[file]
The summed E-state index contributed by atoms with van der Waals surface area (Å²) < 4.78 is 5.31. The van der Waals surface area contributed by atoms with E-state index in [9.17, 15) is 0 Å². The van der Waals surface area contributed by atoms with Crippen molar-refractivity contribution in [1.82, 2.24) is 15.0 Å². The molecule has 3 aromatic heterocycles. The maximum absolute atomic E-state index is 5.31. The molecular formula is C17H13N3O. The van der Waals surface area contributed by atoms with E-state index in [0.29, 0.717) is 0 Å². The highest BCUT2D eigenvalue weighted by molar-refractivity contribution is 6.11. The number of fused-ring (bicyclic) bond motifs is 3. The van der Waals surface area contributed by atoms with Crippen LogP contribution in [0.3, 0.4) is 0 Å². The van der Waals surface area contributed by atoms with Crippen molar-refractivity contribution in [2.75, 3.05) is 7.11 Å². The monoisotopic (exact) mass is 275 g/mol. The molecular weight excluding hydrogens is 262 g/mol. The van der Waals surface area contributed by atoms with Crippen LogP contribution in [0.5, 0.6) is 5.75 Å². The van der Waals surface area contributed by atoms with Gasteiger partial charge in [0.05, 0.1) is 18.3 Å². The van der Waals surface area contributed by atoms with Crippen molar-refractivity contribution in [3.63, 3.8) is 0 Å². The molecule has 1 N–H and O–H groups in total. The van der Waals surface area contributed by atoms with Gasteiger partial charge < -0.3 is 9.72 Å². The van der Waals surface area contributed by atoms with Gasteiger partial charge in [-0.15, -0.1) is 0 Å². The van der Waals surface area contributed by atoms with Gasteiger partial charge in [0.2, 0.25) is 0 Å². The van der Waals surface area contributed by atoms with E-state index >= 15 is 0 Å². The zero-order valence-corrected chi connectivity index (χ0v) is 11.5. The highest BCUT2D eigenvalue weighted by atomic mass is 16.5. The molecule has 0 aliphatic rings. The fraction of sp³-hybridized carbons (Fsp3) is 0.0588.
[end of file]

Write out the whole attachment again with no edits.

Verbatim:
The summed E-state index contributed by atoms with van der Waals surface area (Å²) < 4.78 is 5.31. The van der Waals surface area contributed by atoms with E-state index in [9.17, 15) is 0 Å². The van der Waals surface area contributed by atoms with Crippen molar-refractivity contribution in [1.82, 2.24) is 15.0 Å². The molecule has 3 aromatic heterocycles. The maximum absolute atomic E-state index is 5.31. The molecular formula is C17H13N3O. The van der Waals surface area contributed by atoms with E-state index in [0.29, 0.717) is 0 Å². The highest BCUT2D eigenvalue weighted by molar-refractivity contribution is 6.11. The number of fused-ring (bicyclic) bond motifs is 3. The van der Waals surface area contributed by atoms with Crippen LogP contribution in [0.3, 0.4) is 0 Å². The van der Waals surface area contributed by atoms with Crippen molar-refractivity contribution in [2.75, 3.05) is 7.11 Å². The monoisotopic (exact) mass is 275 g/mol. The molecular weight excluding hydrogens is 262 g/mol. The van der Waals surface area contributed by atoms with Crippen LogP contribution in [0.5, 0.6) is 5.75 Å². The van der Waals surface area contributed by atoms with Gasteiger partial charge in [0.05, 0.1) is 18.3 Å². The van der Waals surface area contributed by atoms with Crippen molar-refractivity contribution in [3.63, 3.8) is 0 Å². The molecule has 1 N–H and O–H groups in total. The van der Waals surface area contributed by atoms with Gasteiger partial charge < -0.3 is 9.72 Å². The van der Waals surface area contributed by atoms with Gasteiger partial charge in [-0.15, -0.1) is 0 Å². The van der Waals surface area contributed by atoms with Gasteiger partial charge in [0.2, 0.25) is 0 Å². The van der Waals surface area contributed by atoms with E-state index >= 15 is 0 Å². The zero-order valence-corrected chi connectivity index (χ0v) is 11.5. The highest BCUT2D eigenvalue weighted by atomic mass is 16.5. The molecule has 0 aliphatic rings. The fraction of sp³-hybridized carbons (Fsp3) is 0.0588.